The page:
As 10 asset managers in the United States have started trading billions in spot Bitcoin (BTC) exchange-traded funds (ETF), investors might wonder how these issuers ensure that the underlying asset of their products is safe enough.
Despite cryptocurrency exchanges losing comparatively less money to hacks over the past few years with new security improvements, the community has witnessed multimillion-dollar attacks of exchanges like Poloniex in 2023. Is there anything that makes a spot Bitcoin ETF safer than trading on an exchange like Poloniex as a retail user?
Bitcoin custody products used by spot Bitcoin ETF providers are “nothing like what retail gets access to” on crypto exchanges, according to Ophelia Snyder, co-founder of 21Shares and its parent firm 21.co.
“We’re using Coinbase as a custodian for a U.S. product. Me putting money on Coinbase as Ophelia Snyder and me putting money on Coinbase as 21Shares, the products are structurally different,” the executive said in an interview with Cointelegraph in early January.
21Shares is one of the firms involved in the issuance of now-running spot Bitcoin ETFs in the United States, cooperating with ARK Invest on the ARK Invest and 21Shares spot Bitcoin ETF (ARKB). Based in Europe, 21.co and 21Shares also operate a wide number of crypto exchange-traded products in the region and are one of the largest crypto ETP providers globally.
When someone puts assets on an exchange as a retail user, trading platforms like Coinbase often put client assets on omnibus accounts — where user assets like Bitcoin are pooled together without strict segregation. “It’s there with everybody else’s money,” Snyder noted, referring to such exchange accounts, adding that the spot Bitcoin ETFs by ARK and 21Shares uses strictly segregated accounts. She stated:
“Our money goes into a specific wallet that belongs to us. In our case, actually multiple wallets, because we don’t want to have a single attack surface. That way we actually split across multiple wallets.”
Snyder mentioned that for its European products, 21Shares also diversified across custodians in order to provide better security.
A spot Bitcoin ETF is also “a lot safer from a bankruptcy perspective,” according to Snyder. “If everybody at 21Shares disappears tomorrow, there’s a mechanism using a trustee to allow for the recovery of those assets directly from Coinbase,” the exec said. And even if Coinbase goes bankrupt, there’s still a way not to have those assets commingled, Snyder added.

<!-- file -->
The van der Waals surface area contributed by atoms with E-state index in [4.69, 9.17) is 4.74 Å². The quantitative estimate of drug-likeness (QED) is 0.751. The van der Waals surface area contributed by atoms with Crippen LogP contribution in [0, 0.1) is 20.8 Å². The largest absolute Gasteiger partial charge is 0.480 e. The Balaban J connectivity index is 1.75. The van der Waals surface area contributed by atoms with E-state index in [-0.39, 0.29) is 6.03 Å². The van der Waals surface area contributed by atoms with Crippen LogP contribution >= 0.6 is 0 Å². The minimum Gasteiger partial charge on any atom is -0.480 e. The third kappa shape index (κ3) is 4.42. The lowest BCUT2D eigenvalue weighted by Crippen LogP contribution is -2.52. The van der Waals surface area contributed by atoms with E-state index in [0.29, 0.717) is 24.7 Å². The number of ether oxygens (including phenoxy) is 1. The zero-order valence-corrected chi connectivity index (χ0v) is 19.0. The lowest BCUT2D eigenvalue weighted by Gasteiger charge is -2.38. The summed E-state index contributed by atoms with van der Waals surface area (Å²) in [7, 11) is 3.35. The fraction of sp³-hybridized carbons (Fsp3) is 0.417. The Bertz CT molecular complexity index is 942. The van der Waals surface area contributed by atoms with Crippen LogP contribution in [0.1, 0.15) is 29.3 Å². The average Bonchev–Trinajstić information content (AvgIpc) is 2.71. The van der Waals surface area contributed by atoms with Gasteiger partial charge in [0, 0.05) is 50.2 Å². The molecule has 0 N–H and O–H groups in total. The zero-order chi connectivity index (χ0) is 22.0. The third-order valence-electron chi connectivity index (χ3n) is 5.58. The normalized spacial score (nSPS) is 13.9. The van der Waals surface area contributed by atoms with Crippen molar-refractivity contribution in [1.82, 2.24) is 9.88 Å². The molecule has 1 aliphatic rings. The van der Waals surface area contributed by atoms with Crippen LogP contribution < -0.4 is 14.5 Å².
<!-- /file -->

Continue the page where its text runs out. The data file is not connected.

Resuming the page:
To add another layer of security for its Bitcoin ETF, 21Shares also uses multiple authorization steps. “There’s no single individual that can actually move these assets within the organization,” Snyder stated. She said that such a level of security is reached by splitting the private key into multiple pieces and holding those parts in geographically distributed vaults.
21Shares has been battle testing its implementation with custodians for five years, Snyder said in a session of X Spaces (formerly Twitter Spaces) on Jan. 10. “You can’t treat this like any other asset in the world,” the exec stressed, adding that Bitcoin ETF providers have to hold their Bitcoin offline in wallets that have never been brought into the internet.
The long-awaited approval of the first spot Bitcoin ETF in the U.S. took place on Jan. 10, 2024, with the first BTC ETFs starting trading the next day. At launch, eight out of 10 spot Bitcoin ETF providers relied on Coinbase custody as institutions, with some issuers like Fidelity Investments opted for their proprietary custody solution, Fidelity Digital Asset Services.
Another Bitcoin ETF issuer, VanEck, preferred to custody the underlying BTC with Gemini, a crypto trading platform Cameron and Tyler Winklevoss co-founded. As previously reported, Winklevoss twins were the first ever applicants for a spot Bitcoin ETF with the U.S. Securities and Exchange Commission back in July 2013.
Magazine: 10 best long reads about crypto in 2023